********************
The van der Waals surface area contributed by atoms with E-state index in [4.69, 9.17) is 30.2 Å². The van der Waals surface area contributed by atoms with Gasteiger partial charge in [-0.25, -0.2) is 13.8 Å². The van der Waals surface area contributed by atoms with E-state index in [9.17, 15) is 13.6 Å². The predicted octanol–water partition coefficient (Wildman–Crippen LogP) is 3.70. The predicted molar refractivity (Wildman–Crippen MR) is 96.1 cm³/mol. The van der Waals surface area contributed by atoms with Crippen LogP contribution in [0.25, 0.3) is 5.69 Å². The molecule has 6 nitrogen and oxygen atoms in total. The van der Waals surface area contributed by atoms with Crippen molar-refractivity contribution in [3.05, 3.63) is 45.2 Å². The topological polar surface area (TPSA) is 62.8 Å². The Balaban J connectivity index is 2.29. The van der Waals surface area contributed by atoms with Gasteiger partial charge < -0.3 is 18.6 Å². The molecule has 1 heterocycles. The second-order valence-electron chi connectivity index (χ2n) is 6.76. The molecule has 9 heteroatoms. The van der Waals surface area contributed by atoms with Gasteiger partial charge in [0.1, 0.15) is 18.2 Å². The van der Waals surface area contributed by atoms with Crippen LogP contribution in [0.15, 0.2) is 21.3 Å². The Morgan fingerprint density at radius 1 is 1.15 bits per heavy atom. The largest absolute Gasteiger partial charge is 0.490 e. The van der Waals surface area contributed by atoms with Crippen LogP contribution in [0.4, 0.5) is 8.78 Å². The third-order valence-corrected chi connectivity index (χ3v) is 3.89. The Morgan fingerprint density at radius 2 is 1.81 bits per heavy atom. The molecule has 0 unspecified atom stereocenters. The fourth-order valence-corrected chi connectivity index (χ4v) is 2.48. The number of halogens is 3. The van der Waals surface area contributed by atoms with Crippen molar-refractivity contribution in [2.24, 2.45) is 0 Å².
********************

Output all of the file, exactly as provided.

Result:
The van der Waals surface area contributed by atoms with E-state index in [4.69, 9.17) is 30.2 Å². The van der Waals surface area contributed by atoms with Gasteiger partial charge in [-0.25, -0.2) is 13.8 Å². The van der Waals surface area contributed by atoms with E-state index in [9.17, 15) is 13.6 Å². The predicted octanol–water partition coefficient (Wildman–Crippen LogP) is 3.70. The predicted molar refractivity (Wildman–Crippen MR) is 96.1 cm³/mol. The van der Waals surface area contributed by atoms with Crippen LogP contribution in [0.25, 0.3) is 5.69 Å². The molecule has 6 nitrogen and oxygen atoms in total. The van der Waals surface area contributed by atoms with Crippen molar-refractivity contribution in [3.05, 3.63) is 45.2 Å². The topological polar surface area (TPSA) is 62.8 Å². The Balaban J connectivity index is 2.29. The van der Waals surface area contributed by atoms with Gasteiger partial charge < -0.3 is 18.6 Å². The molecule has 1 heterocycles. The second-order valence-electron chi connectivity index (χ2n) is 6.76. The molecule has 9 heteroatoms. The van der Waals surface area contributed by atoms with Gasteiger partial charge in [0.1, 0.15) is 18.2 Å². The van der Waals surface area contributed by atoms with Crippen LogP contribution in [0.15, 0.2) is 21.3 Å². The Morgan fingerprint density at radius 1 is 1.15 bits per heavy atom. The largest absolute Gasteiger partial charge is 0.490 e. The van der Waals surface area contributed by atoms with Crippen LogP contribution in [0.4, 0.5) is 8.78 Å². The third-order valence-corrected chi connectivity index (χ3v) is 3.89. The Morgan fingerprint density at radius 2 is 1.81 bits per heavy atom. The molecule has 0 unspecified atom stereocenters. The fourth-order valence-corrected chi connectivity index (χ4v) is 2.48. The number of halogens is 3. The van der Waals surface area contributed by atoms with Crippen molar-refractivity contribution in [2.24, 2.45) is 0 Å².